Schooley wasn’t the most “gregarious fellow,” Hopkins recalls, but he served as a mentor.
“I learned the influence of your first boss can be a big thing in a lawyer’s life,” Hopkins says.
Schooley taught Hopkins to keep his word because clients expect it.
“And always remember it is the client’s case. The goal is not to make you look good but to give the client some justice,” Hopkins says. “The clients want their money now. They want their settlement now, and they don’t care about your publicity.”
In 1981, Hopkins joined Calvo & Guzzardo in Granite City. There, he primarily represented steelworkers in workers’ compensation cases. The area had four functioning steel mills and 10 plants supplying products and services to the mills at the time.
He moved into work with another lawyer in 1984. They merged with two other firms in 1990 to handle asbestos litigation. That firm employed 16 lawyers at its peak and, at various times, kept offices in St. Louis, Granite City, Wood River, Peoria, and Edwardsville.
In 2002, Hopkins decided to open his own office in Edwardsville. He moved to Alton in 2011.
Patrick Johnston of Johnston Law Offices P.C. in Edwardsville worked with Hopkins in the early 1990s. Johnston says Hopkins was a teacher who let him try cases and “cut your teeth.”
“I tried multiple trials with John,” Johnston says. “I worked for the guy and I still like him.”
“John is very thorough and believes in the jury system and believes in the client,” says Johnston. “John will try a case if he thinks he’s right. Whether he wins or loses, if he thinks someone did something wrong, he’ll take it a trial. A lot of guys won’t do that anymore.”
A few cases stand out in Hopkins’ career. Hopkins represented a plaintiff class that ranged from 1,200 to 1,800 in a lawsuit against Jackson National Life Insurance Co. in Lansing, Mich. The suit accused the company of cheating policyholders out of annuities.
“They were shafting the old policyholders in deference to the newer policyholders,” Hopkins says. “It was a scam that was in violation of the Illinois Consumer Fraud and Protection Act.”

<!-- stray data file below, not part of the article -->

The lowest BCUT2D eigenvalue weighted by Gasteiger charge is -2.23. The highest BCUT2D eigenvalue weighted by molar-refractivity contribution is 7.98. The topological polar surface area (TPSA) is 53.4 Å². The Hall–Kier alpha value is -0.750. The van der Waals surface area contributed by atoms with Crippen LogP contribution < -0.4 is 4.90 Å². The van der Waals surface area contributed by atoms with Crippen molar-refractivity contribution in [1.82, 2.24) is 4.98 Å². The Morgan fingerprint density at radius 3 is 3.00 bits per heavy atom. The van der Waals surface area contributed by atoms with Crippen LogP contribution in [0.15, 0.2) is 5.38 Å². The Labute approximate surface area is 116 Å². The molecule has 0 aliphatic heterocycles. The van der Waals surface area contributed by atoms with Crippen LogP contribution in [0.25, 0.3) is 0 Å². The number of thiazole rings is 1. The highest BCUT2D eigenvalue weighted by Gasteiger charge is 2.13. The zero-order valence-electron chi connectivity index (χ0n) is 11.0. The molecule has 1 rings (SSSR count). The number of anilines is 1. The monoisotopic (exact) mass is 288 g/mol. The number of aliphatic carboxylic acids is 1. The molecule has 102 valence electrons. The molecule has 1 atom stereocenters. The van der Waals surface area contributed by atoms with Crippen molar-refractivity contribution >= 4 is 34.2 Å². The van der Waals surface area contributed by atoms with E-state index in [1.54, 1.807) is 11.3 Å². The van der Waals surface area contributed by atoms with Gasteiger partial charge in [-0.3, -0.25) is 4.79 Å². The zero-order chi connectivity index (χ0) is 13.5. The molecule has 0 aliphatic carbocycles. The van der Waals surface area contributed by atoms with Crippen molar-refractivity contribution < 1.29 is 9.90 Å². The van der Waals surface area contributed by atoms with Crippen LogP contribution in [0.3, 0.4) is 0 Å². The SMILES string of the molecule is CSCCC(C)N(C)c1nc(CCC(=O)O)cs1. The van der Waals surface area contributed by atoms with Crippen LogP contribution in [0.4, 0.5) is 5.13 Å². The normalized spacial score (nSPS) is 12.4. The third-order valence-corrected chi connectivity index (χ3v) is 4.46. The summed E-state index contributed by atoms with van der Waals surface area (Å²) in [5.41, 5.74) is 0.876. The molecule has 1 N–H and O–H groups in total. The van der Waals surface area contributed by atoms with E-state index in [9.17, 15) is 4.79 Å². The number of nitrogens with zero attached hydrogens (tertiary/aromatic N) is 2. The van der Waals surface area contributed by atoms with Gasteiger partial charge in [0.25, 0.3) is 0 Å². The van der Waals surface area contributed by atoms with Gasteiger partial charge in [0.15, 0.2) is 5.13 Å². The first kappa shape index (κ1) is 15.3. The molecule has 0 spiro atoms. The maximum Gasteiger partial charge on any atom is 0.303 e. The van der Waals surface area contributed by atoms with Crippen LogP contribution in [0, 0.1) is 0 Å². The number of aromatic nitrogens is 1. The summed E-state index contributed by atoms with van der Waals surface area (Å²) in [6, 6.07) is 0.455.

After 14 hours of mediation, the case settled for $28 million in 2009 in St. Clair County Circuit Court.
In the late 1980s in Madison County Circuit Court, Hopkins represented a steelworker who sued a steel hauling company for wrongful termination and libel after the company accused him of stealing tools.
He won a jury verdict in excess of $350,000 in the trial court, the state appellate court reversed the verdict, and the Illinois Supreme Court reinstated the damages. The hauling company asked the U.S. Supreme Court to hear the case on grounds that the suit was preempted by federal labor law, but the nation’s highest court declined.
Hopkins also has pursued lawsuits that produced confidential settlements in medical malpractice cases.
He obtained six settlements in Madison County from the same hospital in the 2000s when it employed a chief of surgery who used cocaine.
In Montgomery County in the early 2000s, Hopkins reached a settlement for a client who suffered a brain injury when a hospital-employed an unlicensed emergency room physician who was really an unlicensed plastic surgeon.
Securing the settlement became tricky because the physician’s insurance company went out of business. The doctor didn’t work directly for the hospital, so Hopkins needed to make a case against the hospital itself in order to recover damages.